By Francis Kagolo
President Yoweri Museveni has asked Born-again Christians to employ the skills they use in collecting funds for God’s work to set up communal income generating projects to spur development.
Speaking at the inauguration of Liberty Worship Centre Cathedral, which is now Uganda’s biggest church, the President said individuals have power to do mighty things if only they could unite.
While it is important to construct churches, the President said Christians also ought to think of strategies to boost their incomes and help their poor colleagues out of poverty.
“When you built this church (Liberty), you were benefactors. Now I want you to use the same philosophy (of fundraising) to become investors,” said the President in response to Pastor Imelda Namutebi’s disclosure that the sh6b cathedral was built using believers’ contributions.
“The church is for worshiping but you do not make money from worshiping. You should use the same formula you used to build the church to start projects where you are the beneficiaries. Buy a maize mill or build hostels so that you make money.”
Ministers, MPs, Police officers and pastors from different churches were among the thousands who braved Saturday’s morning rain to attend the grand opening of the 15,000-seater church.
Pastor Robert Kayanja of Rubaga Miracle Centre, Namutebi’s mentor, said prayers dedicating the church to God and lauded Museveni for restoring freedom of worship in the country.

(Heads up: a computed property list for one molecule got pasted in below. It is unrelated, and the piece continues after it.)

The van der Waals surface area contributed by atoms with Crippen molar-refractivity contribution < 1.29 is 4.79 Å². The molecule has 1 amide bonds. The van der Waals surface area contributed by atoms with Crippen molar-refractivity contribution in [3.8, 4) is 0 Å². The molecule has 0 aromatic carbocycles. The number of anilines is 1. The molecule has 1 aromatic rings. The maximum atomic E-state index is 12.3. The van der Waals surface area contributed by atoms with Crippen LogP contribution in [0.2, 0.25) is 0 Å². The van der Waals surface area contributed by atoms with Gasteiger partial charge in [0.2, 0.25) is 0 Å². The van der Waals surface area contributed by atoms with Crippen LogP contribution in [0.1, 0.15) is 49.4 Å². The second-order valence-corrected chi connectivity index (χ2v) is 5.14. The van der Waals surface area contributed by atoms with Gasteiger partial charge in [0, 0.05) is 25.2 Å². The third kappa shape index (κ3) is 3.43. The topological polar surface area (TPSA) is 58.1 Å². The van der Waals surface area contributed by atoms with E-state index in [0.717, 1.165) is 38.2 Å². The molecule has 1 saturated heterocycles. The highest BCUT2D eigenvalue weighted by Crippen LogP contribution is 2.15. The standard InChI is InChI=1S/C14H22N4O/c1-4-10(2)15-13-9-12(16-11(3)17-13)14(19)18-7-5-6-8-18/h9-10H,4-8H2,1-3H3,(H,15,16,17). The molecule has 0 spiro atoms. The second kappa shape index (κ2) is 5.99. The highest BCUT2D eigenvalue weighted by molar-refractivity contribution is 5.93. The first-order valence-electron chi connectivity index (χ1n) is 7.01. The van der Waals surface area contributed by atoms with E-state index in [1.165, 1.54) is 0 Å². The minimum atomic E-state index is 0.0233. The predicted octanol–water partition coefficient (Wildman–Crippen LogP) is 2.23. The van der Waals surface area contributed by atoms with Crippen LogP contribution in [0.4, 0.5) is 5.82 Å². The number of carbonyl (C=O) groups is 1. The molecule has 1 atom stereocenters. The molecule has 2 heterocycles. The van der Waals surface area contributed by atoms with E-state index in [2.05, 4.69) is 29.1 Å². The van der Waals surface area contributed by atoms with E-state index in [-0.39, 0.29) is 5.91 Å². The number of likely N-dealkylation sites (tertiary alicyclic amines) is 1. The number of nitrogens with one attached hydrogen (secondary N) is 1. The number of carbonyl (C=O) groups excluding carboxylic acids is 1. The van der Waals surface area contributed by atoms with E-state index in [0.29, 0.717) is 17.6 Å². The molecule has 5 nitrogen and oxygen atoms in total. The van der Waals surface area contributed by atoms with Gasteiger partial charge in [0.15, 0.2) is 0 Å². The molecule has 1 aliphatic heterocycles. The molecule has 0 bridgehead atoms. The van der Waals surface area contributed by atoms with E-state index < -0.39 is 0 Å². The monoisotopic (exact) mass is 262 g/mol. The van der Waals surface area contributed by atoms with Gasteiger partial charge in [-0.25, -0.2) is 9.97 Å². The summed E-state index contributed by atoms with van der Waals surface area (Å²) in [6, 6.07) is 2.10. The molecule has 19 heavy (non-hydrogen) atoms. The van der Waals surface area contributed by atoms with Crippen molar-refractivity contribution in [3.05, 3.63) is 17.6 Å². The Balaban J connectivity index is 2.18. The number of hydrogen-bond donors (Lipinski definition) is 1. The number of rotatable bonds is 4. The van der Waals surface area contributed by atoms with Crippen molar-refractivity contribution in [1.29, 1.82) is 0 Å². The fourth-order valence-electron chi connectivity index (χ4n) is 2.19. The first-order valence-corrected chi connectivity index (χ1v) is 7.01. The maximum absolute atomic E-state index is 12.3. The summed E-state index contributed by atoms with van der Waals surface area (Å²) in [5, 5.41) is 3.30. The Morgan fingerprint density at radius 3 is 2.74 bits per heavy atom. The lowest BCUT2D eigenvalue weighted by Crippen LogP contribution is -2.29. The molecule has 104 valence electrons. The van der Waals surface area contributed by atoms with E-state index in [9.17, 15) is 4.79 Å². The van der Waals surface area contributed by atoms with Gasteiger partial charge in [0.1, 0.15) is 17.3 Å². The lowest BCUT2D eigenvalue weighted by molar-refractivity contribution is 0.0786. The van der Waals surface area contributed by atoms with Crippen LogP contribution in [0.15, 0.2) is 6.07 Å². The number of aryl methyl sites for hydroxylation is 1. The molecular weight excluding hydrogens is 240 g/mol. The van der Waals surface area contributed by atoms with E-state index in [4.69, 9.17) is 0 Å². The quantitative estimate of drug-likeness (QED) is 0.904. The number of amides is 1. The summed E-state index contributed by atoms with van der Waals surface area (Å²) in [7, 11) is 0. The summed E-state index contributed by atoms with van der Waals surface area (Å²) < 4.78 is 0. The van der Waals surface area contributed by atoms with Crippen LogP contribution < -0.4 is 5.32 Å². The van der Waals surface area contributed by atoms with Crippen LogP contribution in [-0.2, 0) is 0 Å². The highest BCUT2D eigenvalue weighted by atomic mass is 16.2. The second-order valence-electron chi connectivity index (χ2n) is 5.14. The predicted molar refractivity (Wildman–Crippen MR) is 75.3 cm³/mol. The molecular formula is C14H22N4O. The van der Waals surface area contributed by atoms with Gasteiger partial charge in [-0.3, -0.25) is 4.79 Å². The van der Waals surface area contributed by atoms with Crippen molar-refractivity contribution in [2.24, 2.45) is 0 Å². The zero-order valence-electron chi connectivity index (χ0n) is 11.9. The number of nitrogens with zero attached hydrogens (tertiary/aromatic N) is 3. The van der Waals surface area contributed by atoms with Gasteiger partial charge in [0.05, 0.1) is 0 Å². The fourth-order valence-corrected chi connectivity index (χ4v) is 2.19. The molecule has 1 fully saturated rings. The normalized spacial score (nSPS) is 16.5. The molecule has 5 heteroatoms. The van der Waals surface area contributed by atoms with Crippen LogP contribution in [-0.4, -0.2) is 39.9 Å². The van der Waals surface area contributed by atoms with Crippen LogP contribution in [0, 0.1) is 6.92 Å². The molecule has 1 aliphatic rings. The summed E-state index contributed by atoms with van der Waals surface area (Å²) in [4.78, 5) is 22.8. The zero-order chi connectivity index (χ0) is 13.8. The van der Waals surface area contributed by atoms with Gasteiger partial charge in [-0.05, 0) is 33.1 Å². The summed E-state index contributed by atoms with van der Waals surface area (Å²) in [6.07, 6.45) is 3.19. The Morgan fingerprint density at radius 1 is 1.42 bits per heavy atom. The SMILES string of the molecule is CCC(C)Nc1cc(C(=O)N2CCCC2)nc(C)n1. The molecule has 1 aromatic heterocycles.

The President commended Namutebi for espousing good leadership skills by not putting the believers’ money in her pocket. He said completion of the magnificent church manifest that “small animals can achieve a lot and defeat a mighty one when they combine strength.”
He caused ululations when he retold a story that he rejected a request from a senior member of one of the traditional churches to ban the Pentecostal (Balokole) movement in 1986.
“The man said that Balokole were misleading people. But Jesus also said if they are not against us, they are for us. That’s why I ignored my friend’s advice and let the people to pray the way they want,” he said.
“The Bible says we shall know them by their fruits. From what you are doing, it seems your fruits are clear. Balokole churches seem to have done a good job especially among the youth,” the President added before donating sh20m to Namutebi.
Sitting on 17 acres of land in Lugala, Rubaga Division in Kampala, the church measures 70m by 42m, close to the size of a football pitch. It has an auditorium for 15,000 people, conference room, treasury, kitchen and a VIP lounge.
The storied building, which took Namutebi almost 10 years to complete, also houses a health centre, which offers free treatment to believers and nearby villagers.
Namutebi envisions transforming the facility into a fully-fledged hospital to widen its scope of services and the number of people treated. There will also be a care centre for disadvantaged women and a youth training centre, among other projects.
Tourism minister Maria Mutagamba, who also attended the inauguration, told New Vision of a plan to include the cathedral on the list of faith-based tourism sites. Other sites include Uganda martyrs shrine, Bahai temple, Gadhafi and Kibuli mosques as well as Rubaga Catholic and Namirembe Protestant cathedrals.
“(Namutebi’s) cathedral is big and magnificent. It gives believers hope and courage. It will be good for Uganda’s tourism if they start holding international conferences there,” Mutagamba said.
Pastor Kayanja said Museveni was “God-sent from heaven to heal Uganda’s political problems, fight sectarianism and emancipate people.”
Kayanja vowed to pray for Museveni to continue leading Ugandan as the country still has challenges that need serious managers to solve.